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Biol Psychiatry. 2005 Mar 1;57(5):533-42.

Antipsychotics alter the protein expression levels of beta-catenin and GSK-3 in the rat medial prefrontal cortex and striatum.

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1
Departments of Anatomy and Cell Biology, University of Western Ontario, London, Ontario, Canada.

Abstract

BACKGROUND:

It has been demonstrated that schizophrenics have altered levels and/or phosphorylation states of several Wnt related proteins in the brain, including beta-catenin and GSK-3, and may represent susceptibility loci for schizophrenia. The current study was conducted to assess the effects of antipsychotics on beta-catenin and glycogen synthase kinase-3.

METHODS:

Western blotting and immunocytochemistry were employed to investigate the effects of antipsychotics on beta-catenin and glycogen synthase kinase-3 following acute, subchronic and chronic drug administration. Specificity of the response was tested using additional drugs such as fluoxetine, amphetamine and valproic acid.

RESULTS:

Significant increases in the levels of beta-catenin and glycogen synthase kinase-3 total protein were identified following administration of clozapine, haloperidol or risperidone. The phosphorylation state of GSK-3 was also increased but phosphorylated beta-catenin levels were unaffected. Other drug compounds, with the exception of raclopride, had no effect on either GSK-3 or beta-catenin protein levels or distribution.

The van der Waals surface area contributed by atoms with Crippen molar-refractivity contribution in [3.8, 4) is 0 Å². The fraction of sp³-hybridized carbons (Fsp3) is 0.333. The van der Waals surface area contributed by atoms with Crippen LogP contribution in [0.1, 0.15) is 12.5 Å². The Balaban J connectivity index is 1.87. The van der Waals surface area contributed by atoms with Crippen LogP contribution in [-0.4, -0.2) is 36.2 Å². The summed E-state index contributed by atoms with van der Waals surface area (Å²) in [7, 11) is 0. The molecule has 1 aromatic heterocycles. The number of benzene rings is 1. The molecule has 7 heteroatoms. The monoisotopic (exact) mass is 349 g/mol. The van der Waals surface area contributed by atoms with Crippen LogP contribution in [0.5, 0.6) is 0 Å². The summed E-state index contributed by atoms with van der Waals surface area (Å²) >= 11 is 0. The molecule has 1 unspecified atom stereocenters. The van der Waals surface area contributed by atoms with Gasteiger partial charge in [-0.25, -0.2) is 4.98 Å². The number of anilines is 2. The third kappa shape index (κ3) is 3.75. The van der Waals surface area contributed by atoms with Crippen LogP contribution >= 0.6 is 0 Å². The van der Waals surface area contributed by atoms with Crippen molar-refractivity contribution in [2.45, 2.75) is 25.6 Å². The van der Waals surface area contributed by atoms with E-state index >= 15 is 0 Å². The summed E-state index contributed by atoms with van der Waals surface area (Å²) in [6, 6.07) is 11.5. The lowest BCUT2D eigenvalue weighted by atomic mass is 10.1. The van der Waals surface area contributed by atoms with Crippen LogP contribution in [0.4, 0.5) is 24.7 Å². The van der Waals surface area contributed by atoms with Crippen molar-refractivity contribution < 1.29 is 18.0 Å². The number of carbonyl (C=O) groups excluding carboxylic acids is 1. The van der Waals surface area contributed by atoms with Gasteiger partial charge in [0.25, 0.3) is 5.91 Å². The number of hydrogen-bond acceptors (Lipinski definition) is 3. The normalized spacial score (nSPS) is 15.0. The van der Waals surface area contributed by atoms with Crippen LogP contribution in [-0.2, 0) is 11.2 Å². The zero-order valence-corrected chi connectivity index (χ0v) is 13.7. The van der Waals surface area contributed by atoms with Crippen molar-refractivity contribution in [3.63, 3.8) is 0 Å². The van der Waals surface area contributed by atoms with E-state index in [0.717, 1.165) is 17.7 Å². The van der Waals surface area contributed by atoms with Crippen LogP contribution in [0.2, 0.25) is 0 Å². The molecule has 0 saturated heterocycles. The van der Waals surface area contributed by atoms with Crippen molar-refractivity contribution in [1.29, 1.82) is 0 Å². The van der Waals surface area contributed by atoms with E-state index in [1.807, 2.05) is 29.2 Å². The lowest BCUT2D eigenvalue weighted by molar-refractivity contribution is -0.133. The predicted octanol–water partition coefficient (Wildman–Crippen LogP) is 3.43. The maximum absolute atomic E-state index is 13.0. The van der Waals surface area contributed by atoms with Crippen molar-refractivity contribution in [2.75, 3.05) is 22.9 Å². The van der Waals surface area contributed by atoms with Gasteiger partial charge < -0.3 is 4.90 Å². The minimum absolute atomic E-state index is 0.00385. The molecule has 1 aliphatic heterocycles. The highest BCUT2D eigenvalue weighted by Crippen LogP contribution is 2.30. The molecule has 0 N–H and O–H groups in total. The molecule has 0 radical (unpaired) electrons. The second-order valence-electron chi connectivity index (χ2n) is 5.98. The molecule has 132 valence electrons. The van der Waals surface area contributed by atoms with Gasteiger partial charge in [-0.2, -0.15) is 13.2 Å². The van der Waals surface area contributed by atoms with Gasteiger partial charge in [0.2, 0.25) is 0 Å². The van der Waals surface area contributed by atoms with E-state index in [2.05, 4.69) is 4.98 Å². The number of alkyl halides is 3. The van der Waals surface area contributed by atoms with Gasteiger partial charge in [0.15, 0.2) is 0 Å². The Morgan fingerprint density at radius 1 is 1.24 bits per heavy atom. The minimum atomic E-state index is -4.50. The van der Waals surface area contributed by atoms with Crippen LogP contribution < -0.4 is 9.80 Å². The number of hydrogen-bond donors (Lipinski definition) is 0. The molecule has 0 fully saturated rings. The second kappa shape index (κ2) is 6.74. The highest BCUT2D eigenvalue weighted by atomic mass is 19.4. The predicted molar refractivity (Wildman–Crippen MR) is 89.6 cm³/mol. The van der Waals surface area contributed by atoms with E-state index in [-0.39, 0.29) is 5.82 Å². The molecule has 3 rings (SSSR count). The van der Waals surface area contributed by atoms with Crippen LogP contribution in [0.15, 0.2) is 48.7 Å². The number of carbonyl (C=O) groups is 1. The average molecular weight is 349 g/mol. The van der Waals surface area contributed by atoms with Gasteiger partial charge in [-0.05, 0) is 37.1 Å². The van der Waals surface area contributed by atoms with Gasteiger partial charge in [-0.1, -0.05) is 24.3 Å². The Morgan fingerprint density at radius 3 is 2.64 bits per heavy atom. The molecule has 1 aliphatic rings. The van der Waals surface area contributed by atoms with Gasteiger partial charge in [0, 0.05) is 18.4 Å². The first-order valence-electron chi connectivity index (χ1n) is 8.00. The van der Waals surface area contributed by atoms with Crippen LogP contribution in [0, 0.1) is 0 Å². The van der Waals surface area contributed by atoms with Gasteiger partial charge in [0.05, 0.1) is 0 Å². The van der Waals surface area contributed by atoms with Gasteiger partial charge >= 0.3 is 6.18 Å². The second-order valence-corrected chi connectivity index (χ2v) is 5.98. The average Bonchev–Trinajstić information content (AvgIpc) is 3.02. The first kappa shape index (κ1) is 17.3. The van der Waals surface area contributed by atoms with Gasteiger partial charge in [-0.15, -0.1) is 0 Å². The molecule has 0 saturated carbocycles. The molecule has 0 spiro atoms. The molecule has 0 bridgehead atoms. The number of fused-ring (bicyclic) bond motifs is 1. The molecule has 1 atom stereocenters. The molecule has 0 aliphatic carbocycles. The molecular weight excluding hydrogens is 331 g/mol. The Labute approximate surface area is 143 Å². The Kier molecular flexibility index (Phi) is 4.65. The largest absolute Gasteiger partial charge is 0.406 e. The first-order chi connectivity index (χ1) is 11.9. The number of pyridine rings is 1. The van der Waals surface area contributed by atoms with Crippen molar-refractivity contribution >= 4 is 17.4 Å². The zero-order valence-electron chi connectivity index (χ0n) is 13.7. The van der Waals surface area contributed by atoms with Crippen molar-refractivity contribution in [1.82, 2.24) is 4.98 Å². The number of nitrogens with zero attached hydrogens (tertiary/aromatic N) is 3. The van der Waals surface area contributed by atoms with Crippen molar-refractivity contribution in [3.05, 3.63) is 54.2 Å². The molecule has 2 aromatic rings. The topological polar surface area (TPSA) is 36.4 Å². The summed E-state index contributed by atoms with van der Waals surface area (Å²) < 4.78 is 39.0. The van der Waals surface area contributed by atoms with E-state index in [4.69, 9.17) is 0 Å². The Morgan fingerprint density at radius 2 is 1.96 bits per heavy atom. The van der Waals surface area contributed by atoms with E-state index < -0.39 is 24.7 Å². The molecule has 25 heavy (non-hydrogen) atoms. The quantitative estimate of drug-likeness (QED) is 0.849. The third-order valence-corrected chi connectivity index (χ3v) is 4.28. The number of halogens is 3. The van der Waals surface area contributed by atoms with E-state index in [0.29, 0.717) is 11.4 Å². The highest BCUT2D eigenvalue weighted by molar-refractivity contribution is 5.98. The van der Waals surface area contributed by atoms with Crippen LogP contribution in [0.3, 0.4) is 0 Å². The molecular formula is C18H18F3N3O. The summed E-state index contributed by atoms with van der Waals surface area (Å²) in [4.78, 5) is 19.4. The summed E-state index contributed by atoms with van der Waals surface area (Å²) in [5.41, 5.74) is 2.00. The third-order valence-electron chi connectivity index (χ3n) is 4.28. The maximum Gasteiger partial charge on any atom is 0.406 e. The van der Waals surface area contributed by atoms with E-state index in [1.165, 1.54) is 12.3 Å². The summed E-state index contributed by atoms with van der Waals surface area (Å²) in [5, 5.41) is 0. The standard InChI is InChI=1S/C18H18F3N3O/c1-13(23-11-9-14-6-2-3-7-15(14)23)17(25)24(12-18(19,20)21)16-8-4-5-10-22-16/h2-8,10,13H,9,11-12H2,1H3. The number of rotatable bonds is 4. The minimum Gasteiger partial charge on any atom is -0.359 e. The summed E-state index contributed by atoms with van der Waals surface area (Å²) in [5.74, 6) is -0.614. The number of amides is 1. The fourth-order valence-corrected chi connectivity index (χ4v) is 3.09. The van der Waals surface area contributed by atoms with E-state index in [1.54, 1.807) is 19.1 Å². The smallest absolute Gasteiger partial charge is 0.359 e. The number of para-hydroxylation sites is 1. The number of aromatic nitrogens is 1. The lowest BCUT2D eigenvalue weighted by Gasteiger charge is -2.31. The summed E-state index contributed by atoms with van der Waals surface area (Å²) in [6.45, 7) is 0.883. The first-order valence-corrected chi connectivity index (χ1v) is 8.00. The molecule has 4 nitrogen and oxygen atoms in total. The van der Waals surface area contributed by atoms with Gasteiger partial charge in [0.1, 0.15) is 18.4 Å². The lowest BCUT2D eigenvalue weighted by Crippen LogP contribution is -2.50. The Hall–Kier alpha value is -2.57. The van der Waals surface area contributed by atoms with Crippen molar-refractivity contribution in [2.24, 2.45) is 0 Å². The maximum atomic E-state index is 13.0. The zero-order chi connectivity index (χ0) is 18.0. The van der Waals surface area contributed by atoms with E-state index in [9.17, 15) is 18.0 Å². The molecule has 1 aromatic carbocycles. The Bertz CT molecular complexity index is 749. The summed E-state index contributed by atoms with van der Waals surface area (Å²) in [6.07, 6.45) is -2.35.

CONCLUSIONS:

Targeting of beta-catenin and GSK-3 is a common feature of antipsychotics regardless of class and appears to be mediated by D(2) dopamine receptors. Therefore changes in beta-catenin and GSK-3 may represent one of the mechanisms through which antipsychotics are able to exert behavioral changes.

PMID:
15737669
DOI:
10.1016/j.biopsych.2004.11.036
[Indexed for MEDLINE]
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